The Marketing Metrics that Matter

In the world of marketing, there are literally hundreds of metrics that you can track, and there are people whose only job is to dig through all the analytics a business has to tell how well they’re performing.

However, for all businesses, there are a handful of marketing metrics that matter more than all the others. If you track these, you’ll have a really good high-level view of how well your marketing is performing.

Here’s what you need to be tracking.

Overall ROI (Return on Investment)

Your overall ROI for your marketing is probably more important than any other metric you can track. If you’re not getting a return — or the return you expect — then it tells you that you might need to revamp your entire marketing plan.

To calculate ROI, you need to divide the return from your marketing by your investment — usually done monthly, but you can do this by any time period you choose.

The difficulty is that every type of marketing has different potential or expected ROIs — and this varies by industry. To make the most out of this number, you need to do some research and learn what good ROIs are for what you’re trying to accomplish.

Cost Per Acquisition

Cost per Acquisition, or CPA, is the amount of money it takes to get a customer or user to take an action, such as making a purchase or signing up for a service.

CPA helps you understand your return on investment. By measuring how much a customer is worth and how much it takes to acquire them, you can change how you spend your marketing dollars to the forms of marketing that cost the least to get a new customer.

But not all customers are created equal — most businesses have many different products and services, which means you have different types of customers. A customer who is just buying websites has a different lifetime value compared to someone who is buying social media management.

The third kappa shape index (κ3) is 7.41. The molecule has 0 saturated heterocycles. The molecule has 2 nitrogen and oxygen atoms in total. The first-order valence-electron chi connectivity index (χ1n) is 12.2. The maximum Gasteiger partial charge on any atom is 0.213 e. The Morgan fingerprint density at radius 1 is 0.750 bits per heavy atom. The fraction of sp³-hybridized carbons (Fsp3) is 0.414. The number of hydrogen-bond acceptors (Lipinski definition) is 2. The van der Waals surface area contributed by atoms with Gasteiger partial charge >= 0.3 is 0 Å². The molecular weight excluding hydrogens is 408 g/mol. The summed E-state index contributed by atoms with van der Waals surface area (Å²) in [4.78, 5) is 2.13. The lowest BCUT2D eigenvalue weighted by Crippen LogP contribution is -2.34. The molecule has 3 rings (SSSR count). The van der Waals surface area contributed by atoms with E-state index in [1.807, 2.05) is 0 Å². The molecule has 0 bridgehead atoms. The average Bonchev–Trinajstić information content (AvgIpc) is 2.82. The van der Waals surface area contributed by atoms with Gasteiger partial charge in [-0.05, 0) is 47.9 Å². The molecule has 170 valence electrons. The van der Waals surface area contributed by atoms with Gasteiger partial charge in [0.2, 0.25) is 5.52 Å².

Understanding how much your different types of customers cost to acquire can help you determine how much they’re worth spending on. If CPA is very high for a low-value client, maybe you don’t want to spend many marketing dollars on them.

In fact, you might even consider pulling a product/service if you see that the CPA is too low in comparison to how much they’re worth.

CPA also helps you see the value of keeping customers around. If you have a high CPA, you might want to focus on retention programs to keep existing customers from leaving.

Repeat Purchase Rate

Repeat purchase rate, also known as repeat customer rate, helps you measure customer loyalty and satisfaction.

It’s the percentage of clients who have placed multiple orders with you over a certain period of time. A high repeat purchase rate is a sign that customers are happy with their purchases and are likely to come back for more.

It’s also an indication that you’re on the right track in terms of providing good customer service and offering products that suit your customers’ needs.

Companies with a high repeat purchase rate tend to have a better brand image and higher customer loyalty than those with a low rate, which means you ultimately have to spend less on your marketing.